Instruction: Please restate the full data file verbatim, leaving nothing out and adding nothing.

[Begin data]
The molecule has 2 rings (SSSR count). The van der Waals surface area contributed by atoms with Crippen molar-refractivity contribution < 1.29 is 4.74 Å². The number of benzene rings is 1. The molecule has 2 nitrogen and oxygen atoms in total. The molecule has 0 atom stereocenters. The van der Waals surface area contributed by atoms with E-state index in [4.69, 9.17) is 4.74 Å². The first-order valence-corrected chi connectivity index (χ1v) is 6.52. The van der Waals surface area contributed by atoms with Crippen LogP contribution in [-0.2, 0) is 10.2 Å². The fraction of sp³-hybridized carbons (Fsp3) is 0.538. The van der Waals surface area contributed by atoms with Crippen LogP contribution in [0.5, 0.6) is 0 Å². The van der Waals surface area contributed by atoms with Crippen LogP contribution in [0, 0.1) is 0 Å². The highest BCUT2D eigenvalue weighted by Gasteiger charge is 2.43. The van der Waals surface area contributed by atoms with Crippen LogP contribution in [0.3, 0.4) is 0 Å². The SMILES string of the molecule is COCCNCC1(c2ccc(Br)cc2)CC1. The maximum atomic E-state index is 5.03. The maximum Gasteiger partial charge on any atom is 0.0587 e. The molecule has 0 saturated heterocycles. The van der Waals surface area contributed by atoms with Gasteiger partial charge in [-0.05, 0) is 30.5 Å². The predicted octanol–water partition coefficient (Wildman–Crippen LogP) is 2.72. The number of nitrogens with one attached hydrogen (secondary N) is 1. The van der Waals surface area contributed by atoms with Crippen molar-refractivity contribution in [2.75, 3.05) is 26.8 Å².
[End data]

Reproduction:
The molecule has 2 rings (SSSR count). The van der Waals surface area contributed by atoms with Crippen molar-refractivity contribution < 1.29 is 4.74 Å². The number of benzene rings is 1. The molecule has 2 nitrogen and oxygen atoms in total. The molecule has 0 atom stereocenters. The van der Waals surface area contributed by atoms with E-state index in [4.69, 9.17) is 4.74 Å². The first-order valence-corrected chi connectivity index (χ1v) is 6.52. The van der Waals surface area contributed by atoms with Crippen LogP contribution in [-0.2, 0) is 10.2 Å². The fraction of sp³-hybridized carbons (Fsp3) is 0.538. The van der Waals surface area contributed by atoms with Crippen LogP contribution in [0.5, 0.6) is 0 Å². The van der Waals surface area contributed by atoms with Crippen LogP contribution in [0, 0.1) is 0 Å². The highest BCUT2D eigenvalue weighted by Gasteiger charge is 2.43. The van der Waals surface area contributed by atoms with Crippen LogP contribution in [0.3, 0.4) is 0 Å². The SMILES string of the molecule is COCCNCC1(c2ccc(Br)cc2)CC1. The maximum atomic E-state index is 5.03. The maximum Gasteiger partial charge on any atom is 0.0587 e. The molecule has 0 saturated heterocycles. The van der Waals surface area contributed by atoms with Gasteiger partial charge in [-0.05, 0) is 30.5 Å². The predicted octanol–water partition coefficient (Wildman–Crippen LogP) is 2.72. The number of nitrogens with one attached hydrogen (secondary N) is 1. The van der Waals surface area contributed by atoms with Crippen molar-refractivity contribution in [2.75, 3.05) is 26.8 Å².